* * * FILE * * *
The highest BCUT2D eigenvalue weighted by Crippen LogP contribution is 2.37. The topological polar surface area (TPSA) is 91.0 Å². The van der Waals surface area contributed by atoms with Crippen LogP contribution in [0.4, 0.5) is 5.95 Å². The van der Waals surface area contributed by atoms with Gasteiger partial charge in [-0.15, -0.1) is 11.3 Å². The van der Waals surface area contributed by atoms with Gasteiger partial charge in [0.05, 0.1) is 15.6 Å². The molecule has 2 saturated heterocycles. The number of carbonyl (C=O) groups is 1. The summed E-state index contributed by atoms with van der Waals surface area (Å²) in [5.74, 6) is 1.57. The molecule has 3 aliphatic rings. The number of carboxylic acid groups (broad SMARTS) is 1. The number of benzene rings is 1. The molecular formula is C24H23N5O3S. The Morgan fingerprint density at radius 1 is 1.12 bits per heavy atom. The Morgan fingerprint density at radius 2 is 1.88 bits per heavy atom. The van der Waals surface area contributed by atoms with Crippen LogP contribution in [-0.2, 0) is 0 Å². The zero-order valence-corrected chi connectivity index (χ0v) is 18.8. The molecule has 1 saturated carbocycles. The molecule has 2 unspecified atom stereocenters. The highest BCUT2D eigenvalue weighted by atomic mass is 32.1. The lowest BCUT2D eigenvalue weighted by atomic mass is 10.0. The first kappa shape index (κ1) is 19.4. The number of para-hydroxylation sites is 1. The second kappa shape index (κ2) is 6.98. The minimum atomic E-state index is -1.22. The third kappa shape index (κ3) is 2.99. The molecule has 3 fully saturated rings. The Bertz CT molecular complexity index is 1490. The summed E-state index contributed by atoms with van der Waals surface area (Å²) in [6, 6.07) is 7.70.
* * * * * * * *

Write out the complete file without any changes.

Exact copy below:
The highest BCUT2D eigenvalue weighted by Crippen LogP contribution is 2.37. The topological polar surface area (TPSA) is 91.0 Å². The van der Waals surface area contributed by atoms with Crippen LogP contribution in [0.4, 0.5) is 5.95 Å². The van der Waals surface area contributed by atoms with Gasteiger partial charge in [-0.15, -0.1) is 11.3 Å². The van der Waals surface area contributed by atoms with Gasteiger partial charge in [0.05, 0.1) is 15.6 Å². The molecule has 2 saturated heterocycles. The number of carbonyl (C=O) groups is 1. The summed E-state index contributed by atoms with van der Waals surface area (Å²) in [5.74, 6) is 1.57. The molecule has 3 aliphatic rings. The number of carboxylic acid groups (broad SMARTS) is 1. The number of benzene rings is 1. The molecular formula is C24H23N5O3S. The Morgan fingerprint density at radius 1 is 1.12 bits per heavy atom. The Morgan fingerprint density at radius 2 is 1.88 bits per heavy atom. The van der Waals surface area contributed by atoms with Crippen LogP contribution in [-0.2, 0) is 0 Å². The zero-order valence-corrected chi connectivity index (χ0v) is 18.8. The molecule has 1 saturated carbocycles. The molecule has 2 unspecified atom stereocenters. The highest BCUT2D eigenvalue weighted by atomic mass is 32.1. The lowest BCUT2D eigenvalue weighted by atomic mass is 10.0. The first kappa shape index (κ1) is 19.4. The number of para-hydroxylation sites is 1. The second kappa shape index (κ2) is 6.98. The minimum atomic E-state index is -1.22. The third kappa shape index (κ3) is 2.99. The molecule has 3 fully saturated rings. The Bertz CT molecular complexity index is 1490. The summed E-state index contributed by atoms with van der Waals surface area (Å²) in [6, 6.07) is 7.70.